Issue 77, Winter-Spring 1980
For Robert Lowell
We smile at each other
and I lean back against the wicker couch.
How does it feel to be dead? I say.
You touch my knees with your blue fingers.
And when you open your mouth,
a ball of yellow light falls to the floor
and burns a hole through it.
Don’t tell me, I say. I don’t want to hear.
Did you ever, you start,
wear a certain kind of silk dress
and just by accident,
so inconsequential you barely notice it,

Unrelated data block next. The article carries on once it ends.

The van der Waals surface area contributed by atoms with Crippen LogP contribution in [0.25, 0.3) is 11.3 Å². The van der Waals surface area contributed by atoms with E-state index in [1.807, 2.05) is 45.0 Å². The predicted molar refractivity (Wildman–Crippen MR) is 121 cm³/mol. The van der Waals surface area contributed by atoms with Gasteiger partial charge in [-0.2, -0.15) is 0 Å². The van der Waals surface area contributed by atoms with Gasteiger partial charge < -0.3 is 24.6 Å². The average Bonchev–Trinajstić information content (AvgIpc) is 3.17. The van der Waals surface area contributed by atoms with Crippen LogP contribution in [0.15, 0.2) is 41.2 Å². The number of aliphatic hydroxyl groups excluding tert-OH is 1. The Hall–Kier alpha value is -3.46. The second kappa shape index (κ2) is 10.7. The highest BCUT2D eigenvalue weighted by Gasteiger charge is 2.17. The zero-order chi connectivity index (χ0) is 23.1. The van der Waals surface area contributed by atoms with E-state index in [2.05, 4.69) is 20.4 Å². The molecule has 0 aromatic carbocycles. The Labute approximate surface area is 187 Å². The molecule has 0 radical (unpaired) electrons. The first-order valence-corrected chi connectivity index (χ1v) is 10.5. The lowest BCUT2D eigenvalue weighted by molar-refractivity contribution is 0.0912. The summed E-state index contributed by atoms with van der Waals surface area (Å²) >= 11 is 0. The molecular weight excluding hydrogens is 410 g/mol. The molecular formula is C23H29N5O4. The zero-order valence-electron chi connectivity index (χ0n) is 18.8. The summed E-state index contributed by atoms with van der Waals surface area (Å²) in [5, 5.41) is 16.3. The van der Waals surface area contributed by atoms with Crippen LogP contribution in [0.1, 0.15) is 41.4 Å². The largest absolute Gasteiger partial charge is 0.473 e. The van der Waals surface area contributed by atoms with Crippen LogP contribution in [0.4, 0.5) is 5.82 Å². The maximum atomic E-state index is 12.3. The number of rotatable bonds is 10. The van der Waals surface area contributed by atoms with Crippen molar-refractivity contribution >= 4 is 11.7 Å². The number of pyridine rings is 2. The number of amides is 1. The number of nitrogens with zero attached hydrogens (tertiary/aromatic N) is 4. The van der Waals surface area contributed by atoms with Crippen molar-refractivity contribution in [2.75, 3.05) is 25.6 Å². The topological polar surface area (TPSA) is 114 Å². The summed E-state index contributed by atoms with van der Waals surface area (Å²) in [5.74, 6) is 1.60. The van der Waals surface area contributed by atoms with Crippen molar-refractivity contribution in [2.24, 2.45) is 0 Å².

your fingers graze that dress
and you heat the sound of a knife cutting paper,
you see it too
and you realize how that image
is simply the extension of another image,
that your own life is a chain of words
that one day will snap.
Words, you say, young girls in a circle, holding hands
and beginning to rise heavenward
like white, helium balloons
in their confirmation dresses,
the wreaths of flowers on their heads spinning
and above all that,
that’s where I’m floating, Florence,
and that’s what it’s like
only ten times clearer,
ten times more horrible.
Could anyone alive survive it?